The Constitution provides that the courts are independent. The courts consist of municipal and provincial courts of the first instance, an Appeal Court, and a Supreme Court.
- Can a foreign investor file suit in Cambodia courts?
Foreigners may file a case in a Cambodian court.
- Do the courts recognize decisions of foreign courts?
The Civil Procedure Code allows for this although it would require a bilateral agreement with the foreign country and currently no such bilateral agreements are in place. As such, courts in Cambodia would likely retry a case on its merits rather than enforce a foreign judgment.
- Are commercial cases heard by the same courts that hear other civil and criminal matters?
The courts currently are not separated as in most civil law countries. As such, a commercial dispute would be heard in the court of the first instance or municipal court, which also tries criminal cases. Cambodia has passed a law to set up a commercial court, but its establishment will take time as the government trains judges and court personnel.
- Are there records of previous decisions of the court and are they binding?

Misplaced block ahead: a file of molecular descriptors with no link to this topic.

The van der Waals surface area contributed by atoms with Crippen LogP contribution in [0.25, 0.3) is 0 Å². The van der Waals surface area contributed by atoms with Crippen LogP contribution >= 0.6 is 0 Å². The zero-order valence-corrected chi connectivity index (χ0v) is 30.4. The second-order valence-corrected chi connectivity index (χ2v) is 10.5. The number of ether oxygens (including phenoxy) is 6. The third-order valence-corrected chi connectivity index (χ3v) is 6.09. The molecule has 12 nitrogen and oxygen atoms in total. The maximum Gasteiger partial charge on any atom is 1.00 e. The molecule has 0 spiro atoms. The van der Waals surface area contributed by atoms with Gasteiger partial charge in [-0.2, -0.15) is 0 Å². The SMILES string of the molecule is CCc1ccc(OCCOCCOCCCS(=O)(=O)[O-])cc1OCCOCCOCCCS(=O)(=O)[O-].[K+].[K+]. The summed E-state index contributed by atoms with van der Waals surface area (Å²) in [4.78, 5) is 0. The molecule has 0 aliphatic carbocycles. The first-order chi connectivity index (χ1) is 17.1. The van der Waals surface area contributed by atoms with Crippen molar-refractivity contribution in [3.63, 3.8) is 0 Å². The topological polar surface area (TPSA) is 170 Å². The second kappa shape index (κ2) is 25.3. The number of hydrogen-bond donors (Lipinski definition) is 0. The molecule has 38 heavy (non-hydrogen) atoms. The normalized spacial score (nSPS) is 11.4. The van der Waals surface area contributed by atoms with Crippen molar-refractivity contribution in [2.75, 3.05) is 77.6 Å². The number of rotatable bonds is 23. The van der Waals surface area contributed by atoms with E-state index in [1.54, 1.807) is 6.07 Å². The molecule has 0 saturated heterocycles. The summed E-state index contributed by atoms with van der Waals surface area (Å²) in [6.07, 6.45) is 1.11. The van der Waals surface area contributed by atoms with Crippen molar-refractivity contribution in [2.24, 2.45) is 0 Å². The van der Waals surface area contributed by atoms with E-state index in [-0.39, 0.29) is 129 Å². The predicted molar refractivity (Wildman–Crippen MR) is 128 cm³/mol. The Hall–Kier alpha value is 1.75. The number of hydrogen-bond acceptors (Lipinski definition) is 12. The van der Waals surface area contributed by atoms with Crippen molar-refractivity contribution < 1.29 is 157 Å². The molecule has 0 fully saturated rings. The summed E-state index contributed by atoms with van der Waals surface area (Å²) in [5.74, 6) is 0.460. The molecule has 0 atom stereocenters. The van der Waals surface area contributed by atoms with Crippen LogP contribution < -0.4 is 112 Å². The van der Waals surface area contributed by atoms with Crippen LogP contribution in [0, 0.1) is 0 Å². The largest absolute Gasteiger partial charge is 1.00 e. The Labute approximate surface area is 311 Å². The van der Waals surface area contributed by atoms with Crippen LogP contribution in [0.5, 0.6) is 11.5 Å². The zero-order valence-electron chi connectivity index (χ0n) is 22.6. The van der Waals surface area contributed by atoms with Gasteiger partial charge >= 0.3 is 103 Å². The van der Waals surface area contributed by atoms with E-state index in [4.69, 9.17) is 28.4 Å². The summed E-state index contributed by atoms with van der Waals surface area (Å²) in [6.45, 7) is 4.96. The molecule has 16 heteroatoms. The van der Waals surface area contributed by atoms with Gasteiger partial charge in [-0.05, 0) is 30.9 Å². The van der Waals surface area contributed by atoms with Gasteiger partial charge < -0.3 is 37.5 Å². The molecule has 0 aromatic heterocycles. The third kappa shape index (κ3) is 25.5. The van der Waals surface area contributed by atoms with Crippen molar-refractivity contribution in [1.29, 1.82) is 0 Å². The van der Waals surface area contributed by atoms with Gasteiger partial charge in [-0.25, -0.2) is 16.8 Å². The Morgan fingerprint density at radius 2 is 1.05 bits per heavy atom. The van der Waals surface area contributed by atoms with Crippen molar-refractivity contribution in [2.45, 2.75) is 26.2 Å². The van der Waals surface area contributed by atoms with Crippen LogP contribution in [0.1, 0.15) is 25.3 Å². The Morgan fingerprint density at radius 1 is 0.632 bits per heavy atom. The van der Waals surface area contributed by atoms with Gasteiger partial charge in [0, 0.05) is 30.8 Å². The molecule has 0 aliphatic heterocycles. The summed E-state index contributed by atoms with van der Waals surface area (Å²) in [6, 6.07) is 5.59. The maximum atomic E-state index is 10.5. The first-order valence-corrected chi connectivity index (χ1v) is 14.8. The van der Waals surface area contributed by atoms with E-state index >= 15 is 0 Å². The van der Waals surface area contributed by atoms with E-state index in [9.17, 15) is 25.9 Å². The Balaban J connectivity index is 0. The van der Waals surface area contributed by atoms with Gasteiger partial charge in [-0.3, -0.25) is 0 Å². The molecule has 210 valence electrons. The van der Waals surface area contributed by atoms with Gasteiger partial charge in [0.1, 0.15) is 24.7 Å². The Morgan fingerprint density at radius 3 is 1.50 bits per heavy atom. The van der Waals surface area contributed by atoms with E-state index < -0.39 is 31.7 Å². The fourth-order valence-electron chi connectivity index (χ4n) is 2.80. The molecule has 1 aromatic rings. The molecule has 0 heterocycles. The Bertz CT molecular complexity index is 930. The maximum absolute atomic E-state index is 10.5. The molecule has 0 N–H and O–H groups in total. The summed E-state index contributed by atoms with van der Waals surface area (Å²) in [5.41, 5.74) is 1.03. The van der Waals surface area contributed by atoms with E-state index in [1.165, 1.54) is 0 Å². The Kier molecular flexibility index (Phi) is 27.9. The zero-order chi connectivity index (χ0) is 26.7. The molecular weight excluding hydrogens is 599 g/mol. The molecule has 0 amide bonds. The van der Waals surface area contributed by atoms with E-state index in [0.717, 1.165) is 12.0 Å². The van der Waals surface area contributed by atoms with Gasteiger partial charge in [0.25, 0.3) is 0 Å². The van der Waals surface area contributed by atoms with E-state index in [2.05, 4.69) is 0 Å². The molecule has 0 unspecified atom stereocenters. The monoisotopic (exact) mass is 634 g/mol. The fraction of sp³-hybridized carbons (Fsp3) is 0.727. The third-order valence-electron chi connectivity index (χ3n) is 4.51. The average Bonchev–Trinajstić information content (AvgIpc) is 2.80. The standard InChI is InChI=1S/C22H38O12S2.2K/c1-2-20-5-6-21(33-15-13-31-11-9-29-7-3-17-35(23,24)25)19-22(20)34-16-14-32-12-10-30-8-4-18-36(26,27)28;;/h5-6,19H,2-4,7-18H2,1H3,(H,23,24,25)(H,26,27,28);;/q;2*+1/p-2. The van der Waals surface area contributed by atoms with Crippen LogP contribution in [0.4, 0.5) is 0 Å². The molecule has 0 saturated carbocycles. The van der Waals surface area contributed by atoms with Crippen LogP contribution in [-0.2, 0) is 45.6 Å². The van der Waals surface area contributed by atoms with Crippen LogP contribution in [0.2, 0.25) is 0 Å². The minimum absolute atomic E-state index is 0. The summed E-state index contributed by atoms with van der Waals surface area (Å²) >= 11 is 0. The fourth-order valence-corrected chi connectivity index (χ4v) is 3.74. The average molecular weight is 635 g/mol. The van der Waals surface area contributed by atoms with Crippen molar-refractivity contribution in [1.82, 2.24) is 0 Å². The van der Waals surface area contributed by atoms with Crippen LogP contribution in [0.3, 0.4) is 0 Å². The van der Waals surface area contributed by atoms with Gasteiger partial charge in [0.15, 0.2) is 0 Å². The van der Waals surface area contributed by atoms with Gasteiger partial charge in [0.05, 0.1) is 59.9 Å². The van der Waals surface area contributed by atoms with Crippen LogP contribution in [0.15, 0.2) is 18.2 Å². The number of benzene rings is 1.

Precedent plays little role in the decisions of the courts in Cambodia, which is a civil law country, and the judgments and reasoning in one case would only be instructive or guiding for a judge hearing similar cases. There is some case law available at this time from the Constitutional Council which is empowered by the Constitution to find if a law is constitutional, and also from Supreme Court.
- What alternative ways are there to resolve disputes? Does Cambodia have a viable arbitration system?
The 2006 Law on Commercial Arbitration is modeled after UNCITRAL. Under the law, National Commercial Arbitration Center (NCAC) has been established, which arbitrates commercial disputes and allows for international arbitrators. Investors are free to arbitrate outside of Cambodia.
- Does the country follow international agreements on recognition of foreign arbitral awards?
At law, foreign arbitration is valid and binding under the laws of Cambodia. Cambodia is a signatory to the 1958 United Nations Convention on Recognition and Enforcement of Foreign Arbitral Awards (the New York Convention) and has adopted the 2001 Law on Approval and Implementation of the United Nations Convention on Recognition and Enforcement of Foreign Arbitral Awards. The courts have been faced with the issue of enforcement and have upheld a foreign arbitral award.